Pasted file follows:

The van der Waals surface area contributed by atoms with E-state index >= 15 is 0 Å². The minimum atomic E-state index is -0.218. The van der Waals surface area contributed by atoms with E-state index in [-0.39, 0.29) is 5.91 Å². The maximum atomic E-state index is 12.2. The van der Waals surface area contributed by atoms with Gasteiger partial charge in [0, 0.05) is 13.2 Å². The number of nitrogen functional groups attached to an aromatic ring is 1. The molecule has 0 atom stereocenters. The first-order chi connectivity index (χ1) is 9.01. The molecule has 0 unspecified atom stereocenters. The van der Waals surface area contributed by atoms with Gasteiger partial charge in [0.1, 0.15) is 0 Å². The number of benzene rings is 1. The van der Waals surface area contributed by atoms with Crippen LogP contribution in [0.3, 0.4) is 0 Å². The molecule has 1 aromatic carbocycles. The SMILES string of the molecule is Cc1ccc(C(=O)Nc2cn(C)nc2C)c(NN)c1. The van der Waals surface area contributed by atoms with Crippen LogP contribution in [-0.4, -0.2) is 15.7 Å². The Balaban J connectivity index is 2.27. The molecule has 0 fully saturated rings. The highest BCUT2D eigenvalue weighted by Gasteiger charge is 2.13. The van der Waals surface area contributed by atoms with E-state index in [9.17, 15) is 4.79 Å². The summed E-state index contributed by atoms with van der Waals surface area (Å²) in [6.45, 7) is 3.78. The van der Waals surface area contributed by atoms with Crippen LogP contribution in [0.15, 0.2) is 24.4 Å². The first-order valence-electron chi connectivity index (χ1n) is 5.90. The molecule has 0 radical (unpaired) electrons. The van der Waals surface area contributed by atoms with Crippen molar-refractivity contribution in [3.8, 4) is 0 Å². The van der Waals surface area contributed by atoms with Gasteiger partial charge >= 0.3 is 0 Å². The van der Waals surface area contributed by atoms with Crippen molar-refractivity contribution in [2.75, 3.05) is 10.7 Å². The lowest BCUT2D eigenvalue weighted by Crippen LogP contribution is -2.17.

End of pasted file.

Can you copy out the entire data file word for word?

The van der Waals surface area contributed by atoms with E-state index >= 15 is 0 Å². The minimum atomic E-state index is -0.218. The van der Waals surface area contributed by atoms with E-state index in [-0.39, 0.29) is 5.91 Å². The maximum atomic E-state index is 12.2. The van der Waals surface area contributed by atoms with Gasteiger partial charge in [0, 0.05) is 13.2 Å². The number of nitrogen functional groups attached to an aromatic ring is 1. The molecule has 0 atom stereocenters. The first-order chi connectivity index (χ1) is 9.01. The molecule has 0 unspecified atom stereocenters. The van der Waals surface area contributed by atoms with Gasteiger partial charge in [0.1, 0.15) is 0 Å². The number of benzene rings is 1. The van der Waals surface area contributed by atoms with Crippen LogP contribution in [0.3, 0.4) is 0 Å². The molecule has 1 aromatic carbocycles. The SMILES string of the molecule is Cc1ccc(C(=O)Nc2cn(C)nc2C)c(NN)c1. The van der Waals surface area contributed by atoms with Crippen LogP contribution in [-0.4, -0.2) is 15.7 Å². The Balaban J connectivity index is 2.27. The molecule has 0 fully saturated rings. The highest BCUT2D eigenvalue weighted by Gasteiger charge is 2.13. The van der Waals surface area contributed by atoms with E-state index in [9.17, 15) is 4.79 Å². The summed E-state index contributed by atoms with van der Waals surface area (Å²) in [6.45, 7) is 3.78. The van der Waals surface area contributed by atoms with Crippen LogP contribution in [0.15, 0.2) is 24.4 Å². The first-order valence-electron chi connectivity index (χ1n) is 5.90. The molecule has 0 radical (unpaired) electrons. The van der Waals surface area contributed by atoms with Crippen molar-refractivity contribution in [3.8, 4) is 0 Å². The van der Waals surface area contributed by atoms with Gasteiger partial charge >= 0.3 is 0 Å². The van der Waals surface area contributed by atoms with Crippen molar-refractivity contribution in [2.75, 3.05) is 10.7 Å². The lowest BCUT2D eigenvalue weighted by Crippen LogP contribution is -2.17.